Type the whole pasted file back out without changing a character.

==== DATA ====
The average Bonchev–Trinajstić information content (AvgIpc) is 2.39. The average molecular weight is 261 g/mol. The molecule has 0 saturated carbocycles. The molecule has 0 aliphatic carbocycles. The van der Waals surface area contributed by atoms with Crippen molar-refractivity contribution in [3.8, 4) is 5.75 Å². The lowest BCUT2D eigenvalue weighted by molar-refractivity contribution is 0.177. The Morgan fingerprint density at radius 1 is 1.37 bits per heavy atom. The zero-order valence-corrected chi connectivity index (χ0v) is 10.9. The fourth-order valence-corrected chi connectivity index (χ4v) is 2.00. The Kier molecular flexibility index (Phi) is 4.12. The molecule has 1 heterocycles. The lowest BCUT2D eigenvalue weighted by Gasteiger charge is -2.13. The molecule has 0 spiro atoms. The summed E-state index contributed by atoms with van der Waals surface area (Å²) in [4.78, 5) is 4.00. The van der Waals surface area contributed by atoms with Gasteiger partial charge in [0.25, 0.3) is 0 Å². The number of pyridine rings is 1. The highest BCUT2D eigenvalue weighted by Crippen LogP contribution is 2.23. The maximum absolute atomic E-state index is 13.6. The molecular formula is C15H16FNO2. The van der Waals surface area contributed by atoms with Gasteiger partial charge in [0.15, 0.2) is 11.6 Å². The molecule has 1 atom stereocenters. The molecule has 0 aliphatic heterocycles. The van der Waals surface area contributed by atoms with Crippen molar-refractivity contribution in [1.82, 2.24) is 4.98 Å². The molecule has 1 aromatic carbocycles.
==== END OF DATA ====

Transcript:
The average Bonchev–Trinajstić information content (AvgIpc) is 2.39. The average molecular weight is 261 g/mol. The molecule has 0 saturated carbocycles. The molecule has 0 aliphatic carbocycles. The van der Waals surface area contributed by atoms with Crippen molar-refractivity contribution in [3.8, 4) is 5.75 Å². The lowest BCUT2D eigenvalue weighted by molar-refractivity contribution is 0.177. The Morgan fingerprint density at radius 1 is 1.37 bits per heavy atom. The zero-order valence-corrected chi connectivity index (χ0v) is 10.9. The fourth-order valence-corrected chi connectivity index (χ4v) is 2.00. The Kier molecular flexibility index (Phi) is 4.12. The molecule has 1 heterocycles. The lowest BCUT2D eigenvalue weighted by Gasteiger charge is -2.13. The molecule has 0 spiro atoms. The summed E-state index contributed by atoms with van der Waals surface area (Å²) in [4.78, 5) is 4.00. The van der Waals surface area contributed by atoms with Gasteiger partial charge in [0.25, 0.3) is 0 Å². The number of pyridine rings is 1. The highest BCUT2D eigenvalue weighted by Crippen LogP contribution is 2.23. The maximum absolute atomic E-state index is 13.6. The molecular formula is C15H16FNO2. The van der Waals surface area contributed by atoms with Gasteiger partial charge in [0.15, 0.2) is 11.6 Å². The molecule has 1 atom stereocenters. The molecule has 0 aliphatic heterocycles. The van der Waals surface area contributed by atoms with Crippen molar-refractivity contribution in [1.82, 2.24) is 4.98 Å². The molecule has 1 aromatic carbocycles.